Christoph Bartneck (UTS)
We previously showed that radicalized robots are being treated with the same racial biases as humans by replicating the well-established shooter bias study by Correll et al. with robots. I will now present new insights into the study of racism within the framework on the shooter bias methodology. Furthermore, I will elaborate on the process of conducting research on racism in the human-robot interaction community.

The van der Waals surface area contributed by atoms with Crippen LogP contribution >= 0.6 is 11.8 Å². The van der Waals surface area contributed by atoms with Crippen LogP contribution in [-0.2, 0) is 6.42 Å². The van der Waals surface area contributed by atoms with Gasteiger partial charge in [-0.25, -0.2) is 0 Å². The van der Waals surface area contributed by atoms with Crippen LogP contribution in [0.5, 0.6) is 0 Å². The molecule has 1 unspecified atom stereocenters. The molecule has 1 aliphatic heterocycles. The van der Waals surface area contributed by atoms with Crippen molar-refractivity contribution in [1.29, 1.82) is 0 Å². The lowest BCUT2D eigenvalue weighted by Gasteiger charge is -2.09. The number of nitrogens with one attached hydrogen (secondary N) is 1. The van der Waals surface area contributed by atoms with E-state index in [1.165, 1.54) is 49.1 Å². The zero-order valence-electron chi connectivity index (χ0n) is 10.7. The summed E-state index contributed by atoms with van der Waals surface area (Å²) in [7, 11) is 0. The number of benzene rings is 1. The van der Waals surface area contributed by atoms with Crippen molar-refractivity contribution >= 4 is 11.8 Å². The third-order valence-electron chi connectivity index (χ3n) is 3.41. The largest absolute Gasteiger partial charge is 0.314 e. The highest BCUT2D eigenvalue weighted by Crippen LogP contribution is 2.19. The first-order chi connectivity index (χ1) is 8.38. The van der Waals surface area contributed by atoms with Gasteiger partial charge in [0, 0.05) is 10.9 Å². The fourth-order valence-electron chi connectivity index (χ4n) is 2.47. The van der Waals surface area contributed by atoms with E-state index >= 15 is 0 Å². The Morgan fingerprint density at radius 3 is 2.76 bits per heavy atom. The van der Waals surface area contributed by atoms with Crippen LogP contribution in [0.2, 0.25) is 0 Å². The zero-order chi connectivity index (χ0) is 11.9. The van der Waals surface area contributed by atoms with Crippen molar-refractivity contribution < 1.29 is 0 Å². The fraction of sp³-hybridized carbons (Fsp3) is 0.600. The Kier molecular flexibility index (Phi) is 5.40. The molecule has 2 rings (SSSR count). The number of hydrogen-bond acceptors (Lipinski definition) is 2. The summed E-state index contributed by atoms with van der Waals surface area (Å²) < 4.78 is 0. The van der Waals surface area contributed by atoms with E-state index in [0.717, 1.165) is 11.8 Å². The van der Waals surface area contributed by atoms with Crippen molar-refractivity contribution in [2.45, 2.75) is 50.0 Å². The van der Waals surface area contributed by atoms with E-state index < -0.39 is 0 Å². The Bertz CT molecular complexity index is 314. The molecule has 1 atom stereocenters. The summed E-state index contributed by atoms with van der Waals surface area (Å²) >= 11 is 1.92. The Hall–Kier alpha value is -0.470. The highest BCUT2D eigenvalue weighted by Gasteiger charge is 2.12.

Dr. Christoph Bartneck is an associate professor and director of postgraduate studies at the HIT Lab NZ of the University of Canterbury. He has a background in Industrial Design and Human-Computer Interaction, and his projects and studies have been published in leading journals, newspapers, and conferences. His interests lie in the fields of Human-Computer Interaction, Science and Technology Studies, and Visual Design. More specifically, he focuses on the effect of anthropomorphism on human-robot interaction. As a secondary research interest he works on bibliometric analyses, agent based social simulations, and the critical review on scientific processes and policies. In the field of Design Christoph investigates the history of product design, tessellations and photography. He has worked for several international organizations including the Technology Centre of Hannover (Germany), LEGO (Denmark), Eagle River Interactive (USA), Philips Research (Netherlands), ATR (Japan), and The Eindhoven University of Technology (Netherlands). Christoph is an associate editor of the International Journal of Social Robotics, the International Journal of Human Computer Studies and Entertainment Computing Journal. Christoph is a member of the New Zealand Institute for Language Brain & Behavior, ACM SIGCHI, The New Zealand Association Of Scientists and Academic Freedom Aotearoa. The press regularly reports on his work, including the New Scientist, Scientific American, Popular Science, Wired, New York Times, The Times, BBC, Huffington Post, Washington Post, The Guardian, and The Economist.